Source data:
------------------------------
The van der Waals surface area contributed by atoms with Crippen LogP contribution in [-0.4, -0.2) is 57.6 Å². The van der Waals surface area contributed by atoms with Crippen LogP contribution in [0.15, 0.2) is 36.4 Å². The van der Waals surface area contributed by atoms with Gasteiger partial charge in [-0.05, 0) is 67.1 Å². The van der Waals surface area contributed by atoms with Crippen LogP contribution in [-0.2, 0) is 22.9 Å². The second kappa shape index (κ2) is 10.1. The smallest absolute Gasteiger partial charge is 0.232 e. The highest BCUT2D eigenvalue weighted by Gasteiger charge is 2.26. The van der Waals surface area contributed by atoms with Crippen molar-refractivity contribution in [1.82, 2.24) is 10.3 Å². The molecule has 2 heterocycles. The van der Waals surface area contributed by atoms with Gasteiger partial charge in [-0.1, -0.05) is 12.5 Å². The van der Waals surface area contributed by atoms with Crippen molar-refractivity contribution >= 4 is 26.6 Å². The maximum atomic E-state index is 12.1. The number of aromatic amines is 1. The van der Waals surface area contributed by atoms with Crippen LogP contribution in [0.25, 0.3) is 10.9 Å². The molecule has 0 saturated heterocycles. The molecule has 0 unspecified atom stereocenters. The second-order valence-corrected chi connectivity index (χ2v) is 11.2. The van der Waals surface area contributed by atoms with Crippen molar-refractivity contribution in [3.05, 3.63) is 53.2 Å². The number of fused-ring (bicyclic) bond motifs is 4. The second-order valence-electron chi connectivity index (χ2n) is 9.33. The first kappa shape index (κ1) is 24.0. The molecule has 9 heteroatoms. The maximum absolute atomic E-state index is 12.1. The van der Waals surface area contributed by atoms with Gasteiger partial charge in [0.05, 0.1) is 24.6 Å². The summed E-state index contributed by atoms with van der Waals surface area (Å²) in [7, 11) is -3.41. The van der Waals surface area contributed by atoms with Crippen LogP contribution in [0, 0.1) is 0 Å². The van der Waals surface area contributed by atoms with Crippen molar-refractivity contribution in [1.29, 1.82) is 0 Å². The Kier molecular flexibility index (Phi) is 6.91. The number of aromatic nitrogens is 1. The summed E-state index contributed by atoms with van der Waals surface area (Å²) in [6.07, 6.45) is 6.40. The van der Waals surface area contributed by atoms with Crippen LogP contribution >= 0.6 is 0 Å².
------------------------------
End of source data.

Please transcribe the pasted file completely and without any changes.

The van der Waals surface area contributed by atoms with Crippen LogP contribution in [-0.4, -0.2) is 57.6 Å². The van der Waals surface area contributed by atoms with Crippen LogP contribution in [0.15, 0.2) is 36.4 Å². The van der Waals surface area contributed by atoms with Gasteiger partial charge in [-0.05, 0) is 67.1 Å². The van der Waals surface area contributed by atoms with Crippen LogP contribution in [-0.2, 0) is 22.9 Å². The second kappa shape index (κ2) is 10.1. The smallest absolute Gasteiger partial charge is 0.232 e. The highest BCUT2D eigenvalue weighted by Gasteiger charge is 2.26. The van der Waals surface area contributed by atoms with Crippen molar-refractivity contribution in [1.82, 2.24) is 10.3 Å². The molecule has 2 heterocycles. The van der Waals surface area contributed by atoms with Gasteiger partial charge in [-0.1, -0.05) is 12.5 Å². The van der Waals surface area contributed by atoms with Crippen molar-refractivity contribution >= 4 is 26.6 Å². The maximum atomic E-state index is 12.1. The number of aromatic amines is 1. The van der Waals surface area contributed by atoms with Crippen LogP contribution in [0.25, 0.3) is 10.9 Å². The molecule has 0 saturated heterocycles. The molecule has 0 unspecified atom stereocenters. The second-order valence-corrected chi connectivity index (χ2v) is 11.2. The van der Waals surface area contributed by atoms with Crippen molar-refractivity contribution in [3.05, 3.63) is 53.2 Å². The number of fused-ring (bicyclic) bond motifs is 4. The second-order valence-electron chi connectivity index (χ2n) is 9.33. The first kappa shape index (κ1) is 24.0. The molecule has 9 heteroatoms. The maximum absolute atomic E-state index is 12.1. The van der Waals surface area contributed by atoms with Gasteiger partial charge in [0.05, 0.1) is 24.6 Å². The summed E-state index contributed by atoms with van der Waals surface area (Å²) in [7, 11) is -3.41. The van der Waals surface area contributed by atoms with Crippen LogP contribution in [0, 0.1) is 0 Å². The van der Waals surface area contributed by atoms with Crippen molar-refractivity contribution in [1.29, 1.82) is 0 Å². The Kier molecular flexibility index (Phi) is 6.91. The number of aromatic nitrogens is 1. The summed E-state index contributed by atoms with van der Waals surface area (Å²) in [6.07, 6.45) is 6.40. The van der Waals surface area contributed by atoms with Crippen LogP contribution >= 0.6 is 0 Å².